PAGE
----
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Addressing the needs of each pupil

Why is this important

For a careers programme to be effective, it must recognise that each student comes to the programme with different needs and experiences. These will impact greatly upon the individual outcomes of the programme unless they are recognised and addressed.

Information about what students do after they leave the school will help you in your process of reviewing the effectiveness of your careers programme.

How to achieve 100%

When developing careers inputs, determine how the content raises aspirations and challenges stereotyping.

You will need to develop a system that allows the school and students to record all careers related activities undertaken, both during and outside of school time at an individual student level. Any such system must include a way to provide students with access to this information.

Use a combination of methods to find out what students do for three years after they leave the school. This can include annual e-mails to all leavers and the use of an Alumni system.

Important points to consider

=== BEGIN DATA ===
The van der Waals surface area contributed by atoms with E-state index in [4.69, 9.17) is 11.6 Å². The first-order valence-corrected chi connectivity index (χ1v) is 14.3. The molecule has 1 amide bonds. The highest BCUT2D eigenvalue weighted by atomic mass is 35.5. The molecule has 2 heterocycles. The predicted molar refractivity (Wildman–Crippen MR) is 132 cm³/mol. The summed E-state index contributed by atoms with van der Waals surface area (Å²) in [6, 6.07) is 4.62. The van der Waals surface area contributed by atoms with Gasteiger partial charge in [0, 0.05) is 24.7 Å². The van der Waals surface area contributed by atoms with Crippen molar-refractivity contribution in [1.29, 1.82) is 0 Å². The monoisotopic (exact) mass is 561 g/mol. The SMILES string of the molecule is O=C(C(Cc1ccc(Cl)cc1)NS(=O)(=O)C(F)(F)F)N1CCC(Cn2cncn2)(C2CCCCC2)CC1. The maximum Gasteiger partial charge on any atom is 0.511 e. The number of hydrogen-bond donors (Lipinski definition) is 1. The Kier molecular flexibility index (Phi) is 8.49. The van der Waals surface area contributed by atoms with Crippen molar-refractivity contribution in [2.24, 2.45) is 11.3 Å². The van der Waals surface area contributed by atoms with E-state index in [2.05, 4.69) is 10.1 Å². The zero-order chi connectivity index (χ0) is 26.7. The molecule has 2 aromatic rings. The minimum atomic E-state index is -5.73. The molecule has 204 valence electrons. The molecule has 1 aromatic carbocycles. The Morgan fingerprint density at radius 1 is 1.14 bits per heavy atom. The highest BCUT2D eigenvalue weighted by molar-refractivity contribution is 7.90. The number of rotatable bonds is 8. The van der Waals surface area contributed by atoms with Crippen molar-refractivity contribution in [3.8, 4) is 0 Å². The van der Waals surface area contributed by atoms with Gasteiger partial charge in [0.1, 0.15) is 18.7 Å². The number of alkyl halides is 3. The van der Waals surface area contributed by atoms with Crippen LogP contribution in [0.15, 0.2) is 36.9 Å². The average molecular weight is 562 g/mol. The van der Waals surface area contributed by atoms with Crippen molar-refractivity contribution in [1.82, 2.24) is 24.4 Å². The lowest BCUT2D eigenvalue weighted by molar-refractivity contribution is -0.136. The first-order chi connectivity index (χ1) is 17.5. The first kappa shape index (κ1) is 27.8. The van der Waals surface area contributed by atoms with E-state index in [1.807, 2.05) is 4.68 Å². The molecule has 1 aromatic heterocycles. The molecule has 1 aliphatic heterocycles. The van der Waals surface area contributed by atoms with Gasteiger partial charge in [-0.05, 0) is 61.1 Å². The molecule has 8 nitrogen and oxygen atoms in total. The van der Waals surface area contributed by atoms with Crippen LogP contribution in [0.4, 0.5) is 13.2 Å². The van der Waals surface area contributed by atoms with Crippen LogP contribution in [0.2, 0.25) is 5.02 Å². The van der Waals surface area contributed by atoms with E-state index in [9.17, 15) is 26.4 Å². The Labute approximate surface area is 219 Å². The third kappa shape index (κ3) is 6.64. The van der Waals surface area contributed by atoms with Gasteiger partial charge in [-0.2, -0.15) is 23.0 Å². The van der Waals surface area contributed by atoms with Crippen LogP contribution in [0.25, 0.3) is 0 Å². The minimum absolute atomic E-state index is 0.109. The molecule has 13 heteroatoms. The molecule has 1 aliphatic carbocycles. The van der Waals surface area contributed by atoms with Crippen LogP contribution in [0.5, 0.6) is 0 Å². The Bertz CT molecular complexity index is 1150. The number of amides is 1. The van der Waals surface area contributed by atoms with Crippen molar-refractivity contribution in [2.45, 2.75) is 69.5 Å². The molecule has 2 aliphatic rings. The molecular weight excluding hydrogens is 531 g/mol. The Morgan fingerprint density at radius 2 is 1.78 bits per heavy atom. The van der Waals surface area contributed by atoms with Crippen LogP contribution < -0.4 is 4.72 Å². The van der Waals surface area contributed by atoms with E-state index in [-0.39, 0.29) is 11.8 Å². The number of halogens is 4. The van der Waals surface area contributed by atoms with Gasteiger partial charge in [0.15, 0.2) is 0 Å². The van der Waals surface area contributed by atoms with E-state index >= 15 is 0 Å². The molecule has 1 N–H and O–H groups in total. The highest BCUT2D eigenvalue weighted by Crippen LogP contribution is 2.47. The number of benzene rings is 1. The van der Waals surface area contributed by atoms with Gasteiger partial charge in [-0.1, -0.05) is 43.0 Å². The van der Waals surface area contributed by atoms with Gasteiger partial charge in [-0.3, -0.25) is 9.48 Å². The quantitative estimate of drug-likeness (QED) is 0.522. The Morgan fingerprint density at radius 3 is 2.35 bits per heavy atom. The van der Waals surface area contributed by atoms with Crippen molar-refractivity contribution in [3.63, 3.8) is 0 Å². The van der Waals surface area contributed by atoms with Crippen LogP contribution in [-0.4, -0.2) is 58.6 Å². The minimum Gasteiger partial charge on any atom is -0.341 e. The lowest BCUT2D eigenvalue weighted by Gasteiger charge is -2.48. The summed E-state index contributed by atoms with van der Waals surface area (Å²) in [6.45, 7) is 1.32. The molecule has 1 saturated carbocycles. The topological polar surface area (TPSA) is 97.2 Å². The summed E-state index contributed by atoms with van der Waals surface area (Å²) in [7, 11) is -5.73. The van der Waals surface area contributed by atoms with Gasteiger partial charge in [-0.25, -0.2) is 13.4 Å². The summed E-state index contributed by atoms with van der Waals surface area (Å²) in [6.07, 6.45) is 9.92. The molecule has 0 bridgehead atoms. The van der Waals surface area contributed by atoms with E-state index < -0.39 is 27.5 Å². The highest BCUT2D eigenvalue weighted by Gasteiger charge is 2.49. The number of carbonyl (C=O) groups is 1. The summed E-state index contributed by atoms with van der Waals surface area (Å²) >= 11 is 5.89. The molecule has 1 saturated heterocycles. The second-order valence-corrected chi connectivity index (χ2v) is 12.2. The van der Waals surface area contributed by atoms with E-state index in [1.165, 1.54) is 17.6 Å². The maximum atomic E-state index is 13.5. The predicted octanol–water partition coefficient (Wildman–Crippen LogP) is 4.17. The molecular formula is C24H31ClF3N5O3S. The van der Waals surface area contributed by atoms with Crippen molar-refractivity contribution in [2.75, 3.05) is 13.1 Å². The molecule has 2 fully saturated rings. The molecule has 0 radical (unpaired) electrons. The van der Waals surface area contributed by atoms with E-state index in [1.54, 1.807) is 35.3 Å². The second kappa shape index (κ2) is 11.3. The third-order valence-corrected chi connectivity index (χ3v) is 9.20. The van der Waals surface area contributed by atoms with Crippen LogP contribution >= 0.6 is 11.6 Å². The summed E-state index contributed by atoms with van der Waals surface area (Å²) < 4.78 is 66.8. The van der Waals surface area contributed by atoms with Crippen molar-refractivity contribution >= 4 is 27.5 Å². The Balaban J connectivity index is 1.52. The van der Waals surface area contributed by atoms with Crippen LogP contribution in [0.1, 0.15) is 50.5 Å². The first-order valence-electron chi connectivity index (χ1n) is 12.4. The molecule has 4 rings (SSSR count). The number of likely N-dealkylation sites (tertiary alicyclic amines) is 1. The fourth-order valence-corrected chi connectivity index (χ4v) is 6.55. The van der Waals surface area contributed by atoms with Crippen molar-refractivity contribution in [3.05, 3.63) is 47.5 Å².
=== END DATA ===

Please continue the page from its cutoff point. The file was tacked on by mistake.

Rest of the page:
Ensure that the school’s policies and process, that relate to aspiration and challenging stereotypes, include references to the Careers Programme. In this way the careers programme can be seen as contributing to the wider ambitions across the whole school.

If you do not purchase a system such as Unifrog, which allows you and the students to record careers activities, you will need to develop a system that allows you to achieve the same goal. Your Enterprise Coordinator can support you with this.

As schools, it is very difficult to track students in the way Connexions and Local Authorities services have done in the past. If you have systems established to try and capture this information, you will have met the requirements of this Benchmark.

This information is provided in partnership with the Careers and Enterprise Company (CEC). For more information about CEC Careers Hubs please visit the Careers Hub Provider Access Policy.